6. Remove the membrane housing cap by turning it clockwise (you can use a filter wrench or strap).
  7. Take out the old RO membrane (needle-nose pliers can assist you here).
  8. Clean inside the membrane housing with warm water and dish soap and sanitize with unscented bleach or any other suitable disinfectant if need be.
  9. Rinse thoroughly.
  10. Insert the new RO membrane into the housing (let the end with the two O-rings go in first). Remember not to touch the membrane with your bare hands.
  11. Double-check the position and condition of the O-rings. If they’re not correctly placed, reposition them. If they’re bad, replace them.
  12. Screw the housing cap back on but do not over-tighten.
  13. Push the tubing back into the cap fitting to reconnect the membrane. Secure the connection by pulling back on the tubing.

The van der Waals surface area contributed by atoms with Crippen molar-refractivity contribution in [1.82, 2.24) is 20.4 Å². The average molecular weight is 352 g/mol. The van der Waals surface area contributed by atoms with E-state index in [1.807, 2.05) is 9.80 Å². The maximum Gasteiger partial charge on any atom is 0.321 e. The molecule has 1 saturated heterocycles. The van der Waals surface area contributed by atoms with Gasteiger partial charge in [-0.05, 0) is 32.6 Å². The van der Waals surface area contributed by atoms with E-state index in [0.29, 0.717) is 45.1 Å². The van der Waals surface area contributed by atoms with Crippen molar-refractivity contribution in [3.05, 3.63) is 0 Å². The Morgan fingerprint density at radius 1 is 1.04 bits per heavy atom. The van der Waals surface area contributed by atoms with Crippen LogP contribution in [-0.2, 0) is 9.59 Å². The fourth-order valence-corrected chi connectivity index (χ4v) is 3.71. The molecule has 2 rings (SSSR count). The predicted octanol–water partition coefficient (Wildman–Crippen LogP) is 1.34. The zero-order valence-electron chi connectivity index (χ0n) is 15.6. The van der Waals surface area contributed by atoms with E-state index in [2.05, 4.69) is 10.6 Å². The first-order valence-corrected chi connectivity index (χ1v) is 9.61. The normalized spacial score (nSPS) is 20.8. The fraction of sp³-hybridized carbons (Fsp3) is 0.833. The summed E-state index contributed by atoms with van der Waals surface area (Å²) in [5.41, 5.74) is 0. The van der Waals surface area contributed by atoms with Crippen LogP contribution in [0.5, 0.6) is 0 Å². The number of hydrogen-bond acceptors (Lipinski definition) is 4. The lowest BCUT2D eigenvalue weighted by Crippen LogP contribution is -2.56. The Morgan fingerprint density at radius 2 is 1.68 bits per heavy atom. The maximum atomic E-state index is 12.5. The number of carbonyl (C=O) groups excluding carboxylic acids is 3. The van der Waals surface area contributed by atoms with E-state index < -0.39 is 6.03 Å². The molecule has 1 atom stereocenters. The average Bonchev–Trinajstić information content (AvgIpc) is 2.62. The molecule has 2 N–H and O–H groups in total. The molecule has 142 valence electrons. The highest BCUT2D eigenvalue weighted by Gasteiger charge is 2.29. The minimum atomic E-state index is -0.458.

14. Turn the water supply on and open the RO tank valve.
  15. Flush the system for a few minutes and then check for leaks.
  16. Turn off the faucets and allow the storage tank to fill.
  17. Discard one or two tank fills of water before use to remove any preservatives in the membrane that may affect your water’s taste and smell.

Checking for Clogged/Kinked Tubing

Your RO system’s water pressure may drop drastically if the tubings are clogged or kinked.

Kinks are easy to spot. But in order to find clogs in the tubing, you’ll have to turn off the water supply to the reverse osmosis system, close the storage tank valve, drain any remaining water, and then disconnect and check the tubing one by one.

plumber installing reverse osmosis system under sink

Repressurizing the RO Tank

The ideal pressure for the RO storage tank is 6-8 psi. This range varies from model to model, so confirm with the manual what your tank’s pressure should be.

You can measure your storage tank pressure with a pressure gauge (you can only measure pressure when the tank is empty). If your tank’s pressure falls below the recommended range, you must correct it.

To repressurize your RO tank, you’ll need an air compressor or pump, and a pressure gauge that measures low pressure (below 10 psi).

With your materials ready, repressurize your reverse osmosis water storage tank following these steps:

  1. Close the water supply valve: Turn off the water supply valve to prevent water from getting into your RO system.